Investors more than ever are looking for commercial real estate assets to focus on ESG initiatives, according to a new global report from CBRE.
Higher energy prices and government-imposed ESG disclosure requirements are the primary impetus behind 70% of survey respondents expressing that prerogative. Government policy was more prevalent in Europe compared to the US.
While driven more by investors, occupiers plan to meet net-zero targets sooner and under a more robust set of principles, CBRE said.
It pays to do so. “Investors and occupiers are most often willing to pay a premium for buildings with on-site renewable energy generation and/or smart technology to monitor and adjust energy usage,” according to the report.
Tenant and employee well-being is another benefit. More than 80% of respondents indicate that proximity to public transit (or lack thereof) impacts property value because easier commutes are associated with better employee demeanors, the report indicated.
The lack of quality data is the most concerning impediment to achieving ESG goals, according to more than half of the respondents.
Sixty-seven percent of survey respondents reported more focus on ESG strategies in 2022. The two biggest reasons for this, particularly among investors, were government-imposed ESG disclosure requirements and higher energy prices.
Occupiers are focused on a more diverse set of ESG initiatives than investors. In addition to the top-three initiatives, 53% of o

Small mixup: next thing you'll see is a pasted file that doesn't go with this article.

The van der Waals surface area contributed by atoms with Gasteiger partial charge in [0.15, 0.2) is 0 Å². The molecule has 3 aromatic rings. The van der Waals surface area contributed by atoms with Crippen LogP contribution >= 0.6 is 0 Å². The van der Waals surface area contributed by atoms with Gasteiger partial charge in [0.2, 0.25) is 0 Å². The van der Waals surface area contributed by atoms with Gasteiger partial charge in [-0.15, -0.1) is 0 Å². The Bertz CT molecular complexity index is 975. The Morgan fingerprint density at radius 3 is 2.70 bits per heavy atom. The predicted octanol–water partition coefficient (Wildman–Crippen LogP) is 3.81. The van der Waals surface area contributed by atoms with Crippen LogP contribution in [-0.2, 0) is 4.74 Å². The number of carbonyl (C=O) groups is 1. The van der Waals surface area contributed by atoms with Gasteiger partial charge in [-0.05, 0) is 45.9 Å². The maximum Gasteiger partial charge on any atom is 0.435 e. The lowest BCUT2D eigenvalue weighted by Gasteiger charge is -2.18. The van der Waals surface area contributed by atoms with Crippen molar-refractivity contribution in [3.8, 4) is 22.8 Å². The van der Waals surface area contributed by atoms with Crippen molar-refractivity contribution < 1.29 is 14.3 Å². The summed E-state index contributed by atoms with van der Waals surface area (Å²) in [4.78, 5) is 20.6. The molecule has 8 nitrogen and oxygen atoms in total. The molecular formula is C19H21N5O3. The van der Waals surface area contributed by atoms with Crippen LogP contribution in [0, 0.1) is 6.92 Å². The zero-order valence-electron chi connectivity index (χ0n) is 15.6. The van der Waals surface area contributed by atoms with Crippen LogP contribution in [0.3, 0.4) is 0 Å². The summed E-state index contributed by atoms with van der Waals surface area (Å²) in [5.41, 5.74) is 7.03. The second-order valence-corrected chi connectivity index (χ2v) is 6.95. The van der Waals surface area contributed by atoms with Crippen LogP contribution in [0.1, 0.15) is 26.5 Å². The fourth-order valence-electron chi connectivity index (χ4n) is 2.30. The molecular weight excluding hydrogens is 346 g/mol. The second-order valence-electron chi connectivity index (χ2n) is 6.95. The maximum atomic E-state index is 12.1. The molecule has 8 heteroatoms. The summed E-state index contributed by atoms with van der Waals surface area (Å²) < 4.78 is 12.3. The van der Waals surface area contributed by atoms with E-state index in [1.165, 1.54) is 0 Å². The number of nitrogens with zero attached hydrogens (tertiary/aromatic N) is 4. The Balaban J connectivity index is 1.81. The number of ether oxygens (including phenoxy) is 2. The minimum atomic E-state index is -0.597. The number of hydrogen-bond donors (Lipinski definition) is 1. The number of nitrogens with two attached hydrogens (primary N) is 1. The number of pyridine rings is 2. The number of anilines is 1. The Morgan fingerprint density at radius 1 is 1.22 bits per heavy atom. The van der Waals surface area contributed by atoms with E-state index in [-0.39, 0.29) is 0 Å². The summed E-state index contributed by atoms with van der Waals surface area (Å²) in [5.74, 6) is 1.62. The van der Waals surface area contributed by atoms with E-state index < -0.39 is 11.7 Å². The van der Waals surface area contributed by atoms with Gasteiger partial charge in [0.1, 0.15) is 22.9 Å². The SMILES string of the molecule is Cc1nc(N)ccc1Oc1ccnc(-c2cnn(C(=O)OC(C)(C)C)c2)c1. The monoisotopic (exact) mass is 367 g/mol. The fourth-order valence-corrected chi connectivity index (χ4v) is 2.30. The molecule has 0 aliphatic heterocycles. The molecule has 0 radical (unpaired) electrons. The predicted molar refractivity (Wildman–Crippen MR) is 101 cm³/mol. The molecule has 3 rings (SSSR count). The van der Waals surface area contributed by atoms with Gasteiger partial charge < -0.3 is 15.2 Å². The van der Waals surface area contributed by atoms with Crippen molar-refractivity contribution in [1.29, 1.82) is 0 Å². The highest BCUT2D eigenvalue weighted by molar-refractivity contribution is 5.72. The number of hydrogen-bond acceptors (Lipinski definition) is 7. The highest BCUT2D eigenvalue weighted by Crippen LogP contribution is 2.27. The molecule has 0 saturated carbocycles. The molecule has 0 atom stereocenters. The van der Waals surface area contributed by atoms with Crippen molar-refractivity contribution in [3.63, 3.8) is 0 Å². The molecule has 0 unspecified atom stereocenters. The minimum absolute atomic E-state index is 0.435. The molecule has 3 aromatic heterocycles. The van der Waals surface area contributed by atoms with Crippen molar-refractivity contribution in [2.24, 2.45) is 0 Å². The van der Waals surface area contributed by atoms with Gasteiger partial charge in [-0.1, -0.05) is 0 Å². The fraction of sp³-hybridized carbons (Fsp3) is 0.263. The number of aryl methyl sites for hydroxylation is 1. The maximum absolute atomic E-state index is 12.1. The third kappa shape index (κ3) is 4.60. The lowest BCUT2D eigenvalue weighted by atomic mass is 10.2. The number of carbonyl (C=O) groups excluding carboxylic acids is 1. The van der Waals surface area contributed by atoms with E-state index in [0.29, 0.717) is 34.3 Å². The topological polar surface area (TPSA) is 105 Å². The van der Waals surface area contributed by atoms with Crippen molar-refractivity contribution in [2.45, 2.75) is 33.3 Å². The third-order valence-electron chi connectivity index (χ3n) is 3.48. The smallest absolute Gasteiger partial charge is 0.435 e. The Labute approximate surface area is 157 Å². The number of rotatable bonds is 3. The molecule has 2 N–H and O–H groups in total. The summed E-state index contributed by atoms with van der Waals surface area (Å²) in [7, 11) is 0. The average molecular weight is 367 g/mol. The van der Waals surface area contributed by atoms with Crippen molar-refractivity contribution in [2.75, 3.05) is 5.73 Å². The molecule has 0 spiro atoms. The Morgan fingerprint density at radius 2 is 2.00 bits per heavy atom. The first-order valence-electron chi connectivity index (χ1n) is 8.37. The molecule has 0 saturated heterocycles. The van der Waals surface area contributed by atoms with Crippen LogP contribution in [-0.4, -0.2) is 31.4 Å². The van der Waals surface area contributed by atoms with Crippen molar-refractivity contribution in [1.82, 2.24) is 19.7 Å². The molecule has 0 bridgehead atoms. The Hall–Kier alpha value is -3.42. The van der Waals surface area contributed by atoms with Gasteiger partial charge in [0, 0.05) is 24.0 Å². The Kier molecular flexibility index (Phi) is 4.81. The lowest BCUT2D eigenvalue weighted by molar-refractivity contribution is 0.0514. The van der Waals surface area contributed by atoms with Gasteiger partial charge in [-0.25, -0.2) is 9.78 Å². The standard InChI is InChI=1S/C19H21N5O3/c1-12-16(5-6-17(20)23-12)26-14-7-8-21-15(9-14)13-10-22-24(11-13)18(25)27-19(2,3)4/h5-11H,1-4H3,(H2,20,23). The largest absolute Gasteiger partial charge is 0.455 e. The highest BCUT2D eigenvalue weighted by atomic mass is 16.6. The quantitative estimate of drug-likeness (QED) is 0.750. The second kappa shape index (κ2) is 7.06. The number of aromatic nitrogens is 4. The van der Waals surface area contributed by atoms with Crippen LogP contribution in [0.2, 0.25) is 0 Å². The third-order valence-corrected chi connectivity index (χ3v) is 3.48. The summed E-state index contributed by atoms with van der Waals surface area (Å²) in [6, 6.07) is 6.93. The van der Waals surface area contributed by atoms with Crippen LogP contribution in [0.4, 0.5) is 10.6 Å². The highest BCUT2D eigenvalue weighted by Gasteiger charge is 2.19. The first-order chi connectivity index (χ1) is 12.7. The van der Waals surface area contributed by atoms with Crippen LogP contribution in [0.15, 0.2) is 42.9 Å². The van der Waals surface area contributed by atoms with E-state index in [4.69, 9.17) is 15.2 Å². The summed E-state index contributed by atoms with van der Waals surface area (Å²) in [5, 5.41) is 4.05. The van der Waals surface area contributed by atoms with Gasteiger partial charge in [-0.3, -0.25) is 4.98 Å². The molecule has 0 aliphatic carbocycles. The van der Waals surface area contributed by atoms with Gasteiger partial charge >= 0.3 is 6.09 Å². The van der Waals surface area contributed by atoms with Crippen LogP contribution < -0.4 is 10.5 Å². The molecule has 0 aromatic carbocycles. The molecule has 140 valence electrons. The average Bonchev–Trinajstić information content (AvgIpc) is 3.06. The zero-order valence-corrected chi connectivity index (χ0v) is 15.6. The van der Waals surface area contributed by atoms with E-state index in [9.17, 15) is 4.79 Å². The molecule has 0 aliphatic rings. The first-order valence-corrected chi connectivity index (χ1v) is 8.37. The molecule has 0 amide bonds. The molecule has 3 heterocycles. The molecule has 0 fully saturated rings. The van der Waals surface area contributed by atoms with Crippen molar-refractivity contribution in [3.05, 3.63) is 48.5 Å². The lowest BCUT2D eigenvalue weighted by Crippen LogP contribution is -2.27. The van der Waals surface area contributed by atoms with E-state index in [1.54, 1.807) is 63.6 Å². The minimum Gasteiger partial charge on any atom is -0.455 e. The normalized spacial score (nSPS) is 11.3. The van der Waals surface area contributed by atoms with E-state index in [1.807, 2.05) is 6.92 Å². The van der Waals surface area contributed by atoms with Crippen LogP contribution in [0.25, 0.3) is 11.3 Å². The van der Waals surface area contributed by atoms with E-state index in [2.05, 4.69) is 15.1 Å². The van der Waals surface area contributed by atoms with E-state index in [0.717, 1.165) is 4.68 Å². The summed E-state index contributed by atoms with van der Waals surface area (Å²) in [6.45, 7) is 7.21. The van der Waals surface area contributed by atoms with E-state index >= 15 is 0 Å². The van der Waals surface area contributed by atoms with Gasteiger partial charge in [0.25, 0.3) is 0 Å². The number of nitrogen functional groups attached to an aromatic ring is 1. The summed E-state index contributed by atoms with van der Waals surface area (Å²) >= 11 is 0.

Occupiers took more of an aim at bettering society, as many expressed that “reducing air, water or land pollution” and “improving social mobility, social justice, equality and/or diversity” as very important.
65% Make Net-Zero Pledges
Sarah Spencer-WorkmanLEED AP & WELL AP, Global Director of Decarbonization, Global Workplace Solutions, CBRE, cited that 65% of respondents reported that their companies have made a public net-zero pledge, “making it no surprise that reducing greenhouse gas emissions is most often cited as part of organizational goals,” she said in prepared comments.
“Occupiers plan to achieve their targets more quickly than investors, aided by the fact that lease terms are generally shorter than the average holding period for investors.”
Half of the occupier respondents said they are establishing science-based targets (SBTs) versus 39% of investors and 56% of respondents categorize their emissions into scopes, as defined in the Greenhouse Gas Protocol.